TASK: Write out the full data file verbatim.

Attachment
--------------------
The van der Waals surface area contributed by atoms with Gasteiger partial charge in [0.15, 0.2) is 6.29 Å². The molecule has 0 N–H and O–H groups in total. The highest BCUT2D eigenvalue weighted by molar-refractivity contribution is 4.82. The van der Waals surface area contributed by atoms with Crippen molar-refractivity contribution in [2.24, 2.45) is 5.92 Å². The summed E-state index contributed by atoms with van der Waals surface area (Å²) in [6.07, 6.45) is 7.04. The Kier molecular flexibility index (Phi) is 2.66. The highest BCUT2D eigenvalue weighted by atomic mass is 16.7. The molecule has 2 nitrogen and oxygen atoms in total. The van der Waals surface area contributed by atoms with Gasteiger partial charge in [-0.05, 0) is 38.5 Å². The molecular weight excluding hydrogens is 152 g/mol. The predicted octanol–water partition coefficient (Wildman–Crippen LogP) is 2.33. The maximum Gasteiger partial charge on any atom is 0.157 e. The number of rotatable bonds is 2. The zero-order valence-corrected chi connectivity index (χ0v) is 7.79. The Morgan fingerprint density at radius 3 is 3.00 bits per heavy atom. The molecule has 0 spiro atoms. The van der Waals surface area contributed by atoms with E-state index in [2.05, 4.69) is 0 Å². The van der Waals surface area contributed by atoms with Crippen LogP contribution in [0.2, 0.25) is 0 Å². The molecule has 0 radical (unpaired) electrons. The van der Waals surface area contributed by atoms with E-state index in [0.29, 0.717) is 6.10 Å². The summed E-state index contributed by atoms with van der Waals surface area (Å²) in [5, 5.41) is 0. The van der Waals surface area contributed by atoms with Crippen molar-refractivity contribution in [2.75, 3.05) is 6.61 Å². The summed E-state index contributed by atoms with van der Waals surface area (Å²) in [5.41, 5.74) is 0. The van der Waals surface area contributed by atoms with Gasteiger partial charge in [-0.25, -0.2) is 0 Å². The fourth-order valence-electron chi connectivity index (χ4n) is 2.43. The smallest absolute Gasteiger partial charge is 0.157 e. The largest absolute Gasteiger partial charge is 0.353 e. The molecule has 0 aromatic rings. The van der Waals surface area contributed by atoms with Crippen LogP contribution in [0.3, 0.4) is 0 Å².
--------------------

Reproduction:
The van der Waals surface area contributed by atoms with Gasteiger partial charge in [0.15, 0.2) is 6.29 Å². The molecule has 0 N–H and O–H groups in total. The highest BCUT2D eigenvalue weighted by molar-refractivity contribution is 4.82. The van der Waals surface area contributed by atoms with Crippen molar-refractivity contribution in [2.24, 2.45) is 5.92 Å². The summed E-state index contributed by atoms with van der Waals surface area (Å²) in [6.07, 6.45) is 7.04. The Kier molecular flexibility index (Phi) is 2.66. The highest BCUT2D eigenvalue weighted by atomic mass is 16.7. The molecule has 2 nitrogen and oxygen atoms in total. The van der Waals surface area contributed by atoms with Gasteiger partial charge in [-0.05, 0) is 38.5 Å². The molecular weight excluding hydrogens is 152 g/mol. The predicted octanol–water partition coefficient (Wildman–Crippen LogP) is 2.33. The maximum Gasteiger partial charge on any atom is 0.157 e. The number of rotatable bonds is 2. The zero-order valence-corrected chi connectivity index (χ0v) is 7.79. The Morgan fingerprint density at radius 3 is 3.00 bits per heavy atom. The molecule has 0 spiro atoms. The van der Waals surface area contributed by atoms with E-state index in [2.05, 4.69) is 0 Å². The van der Waals surface area contributed by atoms with Crippen LogP contribution in [0.2, 0.25) is 0 Å². The molecule has 0 radical (unpaired) electrons. The van der Waals surface area contributed by atoms with E-state index in [0.29, 0.717) is 6.10 Å². The summed E-state index contributed by atoms with van der Waals surface area (Å²) in [5, 5.41) is 0. The van der Waals surface area contributed by atoms with Crippen molar-refractivity contribution in [2.75, 3.05) is 6.61 Å². The summed E-state index contributed by atoms with van der Waals surface area (Å²) in [5.41, 5.74) is 0. The van der Waals surface area contributed by atoms with Gasteiger partial charge in [-0.25, -0.2) is 0 Å². The fourth-order valence-electron chi connectivity index (χ4n) is 2.43. The smallest absolute Gasteiger partial charge is 0.157 e. The largest absolute Gasteiger partial charge is 0.353 e. The molecule has 0 aromatic rings. The van der Waals surface area contributed by atoms with Crippen LogP contribution in [0.3, 0.4) is 0 Å².